The definition of sanity is the ability to think and behave in a ‘normal’ and rational manner. What might be perceived as normal and rational to one will certainly vary from one person to the next. In any work environment, there exists what spiritualists call parallel realities, a sort of déjà vu where mind, body and spirit have some clue as to the larger picture of the group experience, but the individual remains clueless as the mind seems to be separate from the spirit, and hence the body, creating an enormous amount of stress when it comes to inter-office relations, creativity and productivity. As the majority of the working class feel a sense of separation from their purpose in the work environment, that sense of separation lives deeper within us, allowing us to feel an emptiness which only perpetuates the question of our sanity. Are we truly insane in the workplace? Of course we are, but my definition of sanity might be a little different than yours.

Most of us spend eternity trying to figure out our path. This also holds truth in the midst of our working environment. The emptiness we feel exists on all planes — the mind, spirit, and body. It can be challenging to find the emotional meeting place for the emptiness to sit still, sit with the feeling of insanity, and allow it to be okay in furthering our connection to ourselves. We have this veil of knowing that surrounds us as we exist. I know most of you reading this have had that déjà vu experience at work when you know with your entire being that a choice you make is indeed the right one, yet you also know that it may only be the right choice for you, and no one else. Thoughts scramble as you try to identify this surge within you, most likely of ‘right thought’ and creativity, coupled with empowerment, and also illusion. Illusion? Certainly, as though the direction you are contemplating might only be understood by you and no one else, the fear that no one could possibly understand where you are coming from, and the belief that your very purpose at that moment in time is all an illusion.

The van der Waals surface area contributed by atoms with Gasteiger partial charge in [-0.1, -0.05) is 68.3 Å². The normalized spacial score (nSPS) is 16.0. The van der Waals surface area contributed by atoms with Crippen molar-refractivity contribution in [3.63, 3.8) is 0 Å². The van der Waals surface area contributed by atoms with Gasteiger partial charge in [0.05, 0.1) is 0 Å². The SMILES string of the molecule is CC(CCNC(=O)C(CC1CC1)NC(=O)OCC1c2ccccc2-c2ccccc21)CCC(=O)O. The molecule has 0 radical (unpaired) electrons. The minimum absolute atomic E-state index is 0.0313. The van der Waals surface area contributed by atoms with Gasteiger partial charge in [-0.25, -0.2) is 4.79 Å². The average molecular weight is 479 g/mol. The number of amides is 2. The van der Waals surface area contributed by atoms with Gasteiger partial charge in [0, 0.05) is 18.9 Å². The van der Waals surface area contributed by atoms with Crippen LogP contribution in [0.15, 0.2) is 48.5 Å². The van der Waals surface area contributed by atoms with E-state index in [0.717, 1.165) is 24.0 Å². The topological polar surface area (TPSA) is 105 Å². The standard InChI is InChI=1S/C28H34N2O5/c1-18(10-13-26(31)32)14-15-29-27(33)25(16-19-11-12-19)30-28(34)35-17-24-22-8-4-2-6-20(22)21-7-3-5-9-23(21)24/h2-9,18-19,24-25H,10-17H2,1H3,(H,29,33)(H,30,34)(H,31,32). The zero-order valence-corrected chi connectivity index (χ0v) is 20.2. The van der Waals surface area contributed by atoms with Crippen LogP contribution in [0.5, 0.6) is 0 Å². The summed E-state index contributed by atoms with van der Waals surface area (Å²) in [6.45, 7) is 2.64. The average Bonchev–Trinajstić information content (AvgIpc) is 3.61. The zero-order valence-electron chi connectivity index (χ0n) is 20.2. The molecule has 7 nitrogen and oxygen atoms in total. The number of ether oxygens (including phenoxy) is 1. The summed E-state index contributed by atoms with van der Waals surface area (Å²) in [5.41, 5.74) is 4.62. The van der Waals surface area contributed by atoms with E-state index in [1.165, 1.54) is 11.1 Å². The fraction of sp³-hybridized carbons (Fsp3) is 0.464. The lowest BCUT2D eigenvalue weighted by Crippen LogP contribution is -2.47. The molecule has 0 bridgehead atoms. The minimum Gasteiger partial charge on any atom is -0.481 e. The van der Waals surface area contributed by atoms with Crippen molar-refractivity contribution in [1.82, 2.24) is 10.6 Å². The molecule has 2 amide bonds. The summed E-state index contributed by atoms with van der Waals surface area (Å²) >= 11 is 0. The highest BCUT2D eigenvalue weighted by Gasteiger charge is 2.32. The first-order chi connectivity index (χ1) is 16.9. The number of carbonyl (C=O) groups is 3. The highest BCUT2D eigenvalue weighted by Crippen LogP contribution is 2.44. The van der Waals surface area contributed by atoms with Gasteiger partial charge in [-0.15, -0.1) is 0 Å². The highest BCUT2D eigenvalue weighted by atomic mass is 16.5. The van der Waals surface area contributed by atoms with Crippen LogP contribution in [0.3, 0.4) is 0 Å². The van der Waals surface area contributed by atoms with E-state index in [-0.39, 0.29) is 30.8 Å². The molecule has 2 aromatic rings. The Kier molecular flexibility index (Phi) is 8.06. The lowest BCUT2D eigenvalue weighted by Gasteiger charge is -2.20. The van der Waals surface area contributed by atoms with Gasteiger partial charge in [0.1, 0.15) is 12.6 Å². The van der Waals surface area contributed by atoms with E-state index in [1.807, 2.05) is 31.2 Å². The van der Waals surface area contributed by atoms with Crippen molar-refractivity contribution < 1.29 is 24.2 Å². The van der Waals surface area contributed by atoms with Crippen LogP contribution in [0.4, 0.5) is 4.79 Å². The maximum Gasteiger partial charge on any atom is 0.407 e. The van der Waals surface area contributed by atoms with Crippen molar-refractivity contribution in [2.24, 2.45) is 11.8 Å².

Welcome to humanity. Welcome to the truth that you are not alone in your illusion, your insanity, or your purpose. The fear of separation of all that you embody in the workplace is carried on some level by everyone around you. Illusions exist to perpetuate separation. We are all entitled to think and behave in any manner of appearance we are drawn to. If only we could accept that we each harbor illusions about how we perceive one another in our working environments, perhaps we might lessen the separation, band together in this ‘illusion’, and create a collective purpose which benefits all.

Originally published at